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What known physical processes convert matter into energy?

What known physical processes convert energy into matter?

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    $\begingroup$ Look up pair production and annihilation $\endgroup$ – bemjanim Jan 21 '20 at 7:43
  • $\begingroup$ @bemjanim: Are they the only two known processes? $\endgroup$ – Andrew Tomazos Jan 21 '20 at 7:48
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    $\begingroup$ It depends on whether you count photons as matter. Electrons can emit photons, e.g. when moving to a lower energy level in an atom. Leptons and baryons can only be produced/annihilated in particle-antiparticle pairs in order to conserve lepton and baryon numbers.The same goes for all charged particles, strange particles, etc. This leaves neutral bosons, i.e photon, higgs, which can be produced alone. $\endgroup$ – bemjanim Jan 21 '20 at 8:02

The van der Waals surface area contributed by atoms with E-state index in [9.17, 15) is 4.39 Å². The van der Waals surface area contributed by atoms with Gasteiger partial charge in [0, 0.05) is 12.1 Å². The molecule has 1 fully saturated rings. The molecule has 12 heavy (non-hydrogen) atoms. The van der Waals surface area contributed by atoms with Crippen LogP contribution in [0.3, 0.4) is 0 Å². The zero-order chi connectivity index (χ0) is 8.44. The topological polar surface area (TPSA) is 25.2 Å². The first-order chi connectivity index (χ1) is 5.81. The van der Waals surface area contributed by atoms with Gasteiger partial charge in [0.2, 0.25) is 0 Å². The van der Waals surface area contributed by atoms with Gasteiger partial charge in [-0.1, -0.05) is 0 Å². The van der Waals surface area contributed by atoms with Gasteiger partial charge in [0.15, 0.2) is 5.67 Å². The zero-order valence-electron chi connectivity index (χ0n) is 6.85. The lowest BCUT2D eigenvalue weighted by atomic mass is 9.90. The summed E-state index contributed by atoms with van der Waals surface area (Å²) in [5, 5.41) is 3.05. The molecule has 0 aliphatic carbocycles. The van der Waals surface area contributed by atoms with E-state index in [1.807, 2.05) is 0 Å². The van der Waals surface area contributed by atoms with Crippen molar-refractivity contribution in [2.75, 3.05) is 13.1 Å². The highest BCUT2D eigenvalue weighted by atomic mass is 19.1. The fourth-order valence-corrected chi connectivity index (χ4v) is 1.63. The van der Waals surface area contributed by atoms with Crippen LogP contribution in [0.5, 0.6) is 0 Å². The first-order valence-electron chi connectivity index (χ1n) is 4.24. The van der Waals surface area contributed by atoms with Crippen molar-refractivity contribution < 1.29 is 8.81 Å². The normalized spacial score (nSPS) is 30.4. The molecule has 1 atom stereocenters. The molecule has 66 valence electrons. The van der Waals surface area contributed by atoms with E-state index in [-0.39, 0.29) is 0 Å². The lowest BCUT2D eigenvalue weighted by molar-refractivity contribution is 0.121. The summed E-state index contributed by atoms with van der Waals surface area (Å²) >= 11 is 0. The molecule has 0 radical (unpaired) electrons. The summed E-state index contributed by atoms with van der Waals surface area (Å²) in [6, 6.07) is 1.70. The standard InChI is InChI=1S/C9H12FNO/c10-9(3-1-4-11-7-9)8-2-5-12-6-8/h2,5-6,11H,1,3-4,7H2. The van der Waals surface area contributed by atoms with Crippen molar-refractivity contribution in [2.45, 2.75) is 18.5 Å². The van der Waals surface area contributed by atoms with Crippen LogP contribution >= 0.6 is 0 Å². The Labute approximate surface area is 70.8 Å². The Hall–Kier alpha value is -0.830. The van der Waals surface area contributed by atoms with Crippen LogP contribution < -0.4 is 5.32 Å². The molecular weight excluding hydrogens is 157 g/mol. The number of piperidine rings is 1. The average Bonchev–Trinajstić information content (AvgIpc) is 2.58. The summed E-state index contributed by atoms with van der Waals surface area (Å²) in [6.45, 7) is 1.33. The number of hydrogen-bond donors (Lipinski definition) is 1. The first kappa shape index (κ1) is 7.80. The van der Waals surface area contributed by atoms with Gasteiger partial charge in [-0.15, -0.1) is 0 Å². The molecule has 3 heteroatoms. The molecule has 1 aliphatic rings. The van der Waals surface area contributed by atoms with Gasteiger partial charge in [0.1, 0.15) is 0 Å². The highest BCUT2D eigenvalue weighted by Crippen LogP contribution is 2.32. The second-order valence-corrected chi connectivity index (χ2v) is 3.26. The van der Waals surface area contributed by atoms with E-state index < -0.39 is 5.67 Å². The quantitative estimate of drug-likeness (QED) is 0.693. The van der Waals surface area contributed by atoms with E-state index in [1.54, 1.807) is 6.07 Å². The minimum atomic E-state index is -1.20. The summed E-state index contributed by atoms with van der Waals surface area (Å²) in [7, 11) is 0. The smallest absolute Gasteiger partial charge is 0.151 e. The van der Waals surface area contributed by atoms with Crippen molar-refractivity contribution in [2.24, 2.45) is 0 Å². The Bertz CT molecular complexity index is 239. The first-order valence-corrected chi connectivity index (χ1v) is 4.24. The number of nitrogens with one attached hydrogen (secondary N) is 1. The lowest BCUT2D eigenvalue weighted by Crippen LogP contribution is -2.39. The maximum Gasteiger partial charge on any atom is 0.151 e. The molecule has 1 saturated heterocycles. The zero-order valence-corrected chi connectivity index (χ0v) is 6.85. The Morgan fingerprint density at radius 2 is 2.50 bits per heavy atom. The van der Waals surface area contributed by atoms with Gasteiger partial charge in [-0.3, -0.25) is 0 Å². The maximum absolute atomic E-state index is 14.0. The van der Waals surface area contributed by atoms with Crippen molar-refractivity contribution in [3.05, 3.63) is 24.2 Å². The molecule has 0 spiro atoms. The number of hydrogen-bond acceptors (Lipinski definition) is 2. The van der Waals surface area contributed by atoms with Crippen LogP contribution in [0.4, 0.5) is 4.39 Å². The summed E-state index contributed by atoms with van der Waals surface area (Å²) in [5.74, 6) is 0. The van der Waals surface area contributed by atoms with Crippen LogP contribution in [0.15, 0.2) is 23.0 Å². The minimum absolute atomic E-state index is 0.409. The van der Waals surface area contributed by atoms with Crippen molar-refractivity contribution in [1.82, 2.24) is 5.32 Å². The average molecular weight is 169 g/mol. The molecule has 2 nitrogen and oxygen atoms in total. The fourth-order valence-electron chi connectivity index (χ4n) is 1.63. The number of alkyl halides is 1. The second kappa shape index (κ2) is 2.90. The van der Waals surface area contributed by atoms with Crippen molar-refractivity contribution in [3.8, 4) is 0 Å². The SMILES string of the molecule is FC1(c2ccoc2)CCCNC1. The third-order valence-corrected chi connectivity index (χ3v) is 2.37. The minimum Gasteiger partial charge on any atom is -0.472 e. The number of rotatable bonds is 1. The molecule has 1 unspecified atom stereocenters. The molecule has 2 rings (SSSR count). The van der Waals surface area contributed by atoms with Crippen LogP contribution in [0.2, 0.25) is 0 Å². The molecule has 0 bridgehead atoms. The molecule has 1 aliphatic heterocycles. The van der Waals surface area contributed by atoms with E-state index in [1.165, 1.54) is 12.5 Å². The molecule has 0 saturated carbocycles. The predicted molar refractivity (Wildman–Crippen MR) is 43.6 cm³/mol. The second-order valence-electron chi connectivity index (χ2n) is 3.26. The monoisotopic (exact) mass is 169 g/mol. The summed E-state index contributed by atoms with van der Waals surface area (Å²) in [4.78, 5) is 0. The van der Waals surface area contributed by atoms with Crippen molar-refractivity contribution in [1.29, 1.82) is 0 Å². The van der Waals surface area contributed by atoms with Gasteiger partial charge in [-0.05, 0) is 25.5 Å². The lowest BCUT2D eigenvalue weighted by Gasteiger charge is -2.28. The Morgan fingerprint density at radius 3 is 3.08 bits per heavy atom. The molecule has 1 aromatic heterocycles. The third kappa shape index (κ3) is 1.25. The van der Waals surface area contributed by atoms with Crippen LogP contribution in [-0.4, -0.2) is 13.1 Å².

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Stereotypical examples include pair production and matter/antimatter annihilation.

Less stereotypical examples are processes that affect bound states as binding energy contributes to rest energy (aka mass). An example would be the mass defect in nuclear fusion or fission processes, though the same thing happens during other types of reactions (such as chemical ones), just less noticeably.

Finally, one should clarify that phrases like "converting matter to energy" are arguably a category error: Matter is a 'thing', whereas energy is a property of such things (or of a system thereof). Converting 'between' matter and energy means shuffling around excitations of massive as well as massless fields in ways that affect rest energy. That does not mean you can't use the phrase, just that it's a bit misleading, in particular if used in conjunction with terms like 'pure energy'.

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